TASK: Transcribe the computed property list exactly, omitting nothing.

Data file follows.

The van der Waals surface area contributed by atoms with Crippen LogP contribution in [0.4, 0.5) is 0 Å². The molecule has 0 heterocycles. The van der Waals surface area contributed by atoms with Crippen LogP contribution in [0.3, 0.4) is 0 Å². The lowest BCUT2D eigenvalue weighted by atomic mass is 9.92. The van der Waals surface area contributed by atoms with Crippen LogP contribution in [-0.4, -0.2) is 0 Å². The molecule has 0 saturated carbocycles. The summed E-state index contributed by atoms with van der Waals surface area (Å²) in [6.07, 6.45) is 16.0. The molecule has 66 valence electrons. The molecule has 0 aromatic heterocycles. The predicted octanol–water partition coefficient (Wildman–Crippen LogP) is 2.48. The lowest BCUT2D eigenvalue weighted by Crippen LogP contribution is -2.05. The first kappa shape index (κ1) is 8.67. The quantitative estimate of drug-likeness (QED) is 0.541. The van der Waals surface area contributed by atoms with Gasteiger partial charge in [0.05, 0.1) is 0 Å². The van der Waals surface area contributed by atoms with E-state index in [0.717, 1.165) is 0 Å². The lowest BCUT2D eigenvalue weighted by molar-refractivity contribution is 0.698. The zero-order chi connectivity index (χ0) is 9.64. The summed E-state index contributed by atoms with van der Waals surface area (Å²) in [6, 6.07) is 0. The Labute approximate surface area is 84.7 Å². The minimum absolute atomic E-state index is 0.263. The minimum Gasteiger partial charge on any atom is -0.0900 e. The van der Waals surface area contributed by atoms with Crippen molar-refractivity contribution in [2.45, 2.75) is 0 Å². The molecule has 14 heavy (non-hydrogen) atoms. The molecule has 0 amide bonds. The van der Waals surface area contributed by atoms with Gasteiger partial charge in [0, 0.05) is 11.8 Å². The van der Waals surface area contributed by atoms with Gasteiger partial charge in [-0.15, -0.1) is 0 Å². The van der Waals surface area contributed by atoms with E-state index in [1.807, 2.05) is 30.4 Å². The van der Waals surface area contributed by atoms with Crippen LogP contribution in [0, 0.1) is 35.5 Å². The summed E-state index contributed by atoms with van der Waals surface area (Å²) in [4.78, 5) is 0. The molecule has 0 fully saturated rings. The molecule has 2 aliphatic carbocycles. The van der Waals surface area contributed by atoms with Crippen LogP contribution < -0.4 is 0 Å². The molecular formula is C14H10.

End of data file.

The van der Waals surface area contributed by atoms with Crippen LogP contribution in [0.4, 0.5) is 0 Å². The molecule has 0 heterocycles. The van der Waals surface area contributed by atoms with Crippen LogP contribution in [0.3, 0.4) is 0 Å². The lowest BCUT2D eigenvalue weighted by atomic mass is 9.92. The van der Waals surface area contributed by atoms with Crippen LogP contribution in [-0.4, -0.2) is 0 Å². The molecule has 0 saturated carbocycles. The summed E-state index contributed by atoms with van der Waals surface area (Å²) in [6.07, 6.45) is 16.0. The molecule has 66 valence electrons. The molecule has 0 aromatic heterocycles. The predicted octanol–water partition coefficient (Wildman–Crippen LogP) is 2.48. The lowest BCUT2D eigenvalue weighted by Crippen LogP contribution is -2.05. The first kappa shape index (κ1) is 8.67. The quantitative estimate of drug-likeness (QED) is 0.541. The van der Waals surface area contributed by atoms with Gasteiger partial charge in [0.05, 0.1) is 0 Å². The van der Waals surface area contributed by atoms with E-state index in [0.717, 1.165) is 0 Å². The lowest BCUT2D eigenvalue weighted by molar-refractivity contribution is 0.698. The zero-order chi connectivity index (χ0) is 9.64. The summed E-state index contributed by atoms with van der Waals surface area (Å²) in [6, 6.07) is 0. The Labute approximate surface area is 84.7 Å². The minimum absolute atomic E-state index is 0.263. The minimum Gasteiger partial charge on any atom is -0.0900 e. The van der Waals surface area contributed by atoms with Crippen molar-refractivity contribution in [2.45, 2.75) is 0 Å². The molecule has 14 heavy (non-hydrogen) atoms. The molecule has 0 amide bonds. The van der Waals surface area contributed by atoms with Gasteiger partial charge in [0, 0.05) is 11.8 Å². The van der Waals surface area contributed by atoms with Gasteiger partial charge in [-0.15, -0.1) is 0 Å². The van der Waals surface area contributed by atoms with E-state index in [1.807, 2.05) is 30.4 Å². The van der Waals surface area contributed by atoms with Crippen LogP contribution in [0, 0.1) is 35.5 Å². The summed E-state index contributed by atoms with van der Waals surface area (Å²) in [4.78, 5) is 0. The molecule has 0 fully saturated rings. The molecule has 2 aliphatic carbocycles. The van der Waals surface area contributed by atoms with Crippen LogP contribution < -0.4 is 0 Å². The molecular formula is C14H10.